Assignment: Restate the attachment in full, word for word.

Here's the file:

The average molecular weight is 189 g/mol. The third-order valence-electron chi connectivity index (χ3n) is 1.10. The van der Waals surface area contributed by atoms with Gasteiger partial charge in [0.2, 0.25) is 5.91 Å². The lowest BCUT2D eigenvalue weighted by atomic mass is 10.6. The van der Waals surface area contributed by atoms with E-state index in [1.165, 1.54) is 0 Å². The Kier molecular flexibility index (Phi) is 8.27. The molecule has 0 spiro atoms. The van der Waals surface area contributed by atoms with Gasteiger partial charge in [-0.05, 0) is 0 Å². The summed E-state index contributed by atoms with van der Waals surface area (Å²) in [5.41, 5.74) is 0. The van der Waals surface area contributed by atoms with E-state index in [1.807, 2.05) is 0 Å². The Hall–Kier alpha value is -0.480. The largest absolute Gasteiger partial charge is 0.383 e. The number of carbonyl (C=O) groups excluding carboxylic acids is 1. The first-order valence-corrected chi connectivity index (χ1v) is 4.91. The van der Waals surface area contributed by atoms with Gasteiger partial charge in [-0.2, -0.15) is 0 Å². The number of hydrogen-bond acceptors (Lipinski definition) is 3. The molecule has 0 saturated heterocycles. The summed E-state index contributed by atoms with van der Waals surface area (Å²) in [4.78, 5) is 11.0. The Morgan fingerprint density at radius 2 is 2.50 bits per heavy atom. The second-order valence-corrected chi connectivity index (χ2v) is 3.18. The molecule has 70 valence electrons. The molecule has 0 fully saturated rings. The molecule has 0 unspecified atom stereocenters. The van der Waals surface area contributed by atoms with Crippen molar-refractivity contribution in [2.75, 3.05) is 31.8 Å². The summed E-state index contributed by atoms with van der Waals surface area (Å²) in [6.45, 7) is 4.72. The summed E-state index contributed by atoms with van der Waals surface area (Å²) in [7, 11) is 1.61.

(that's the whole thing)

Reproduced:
The average molecular weight is 189 g/mol. The third-order valence-electron chi connectivity index (χ3n) is 1.10. The van der Waals surface area contributed by atoms with Gasteiger partial charge in [0.2, 0.25) is 5.91 Å². The lowest BCUT2D eigenvalue weighted by atomic mass is 10.6. The van der Waals surface area contributed by atoms with E-state index in [1.165, 1.54) is 0 Å². The Kier molecular flexibility index (Phi) is 8.27. The molecule has 0 spiro atoms. The van der Waals surface area contributed by atoms with Gasteiger partial charge in [-0.05, 0) is 0 Å². The summed E-state index contributed by atoms with van der Waals surface area (Å²) in [5.41, 5.74) is 0. The van der Waals surface area contributed by atoms with E-state index in [1.807, 2.05) is 0 Å². The Hall–Kier alpha value is -0.480. The largest absolute Gasteiger partial charge is 0.383 e. The number of carbonyl (C=O) groups excluding carboxylic acids is 1. The first-order valence-corrected chi connectivity index (χ1v) is 4.91. The van der Waals surface area contributed by atoms with Gasteiger partial charge in [-0.2, -0.15) is 0 Å². The number of hydrogen-bond acceptors (Lipinski definition) is 3. The molecule has 0 saturated heterocycles. The summed E-state index contributed by atoms with van der Waals surface area (Å²) in [4.78, 5) is 11.0. The Morgan fingerprint density at radius 2 is 2.50 bits per heavy atom. The second-order valence-corrected chi connectivity index (χ2v) is 3.18. The molecule has 70 valence electrons. The molecule has 0 fully saturated rings. The molecule has 0 unspecified atom stereocenters. The van der Waals surface area contributed by atoms with Crippen molar-refractivity contribution in [2.75, 3.05) is 31.8 Å². The summed E-state index contributed by atoms with van der Waals surface area (Å²) in [6.45, 7) is 4.72. The summed E-state index contributed by atoms with van der Waals surface area (Å²) in [7, 11) is 1.61.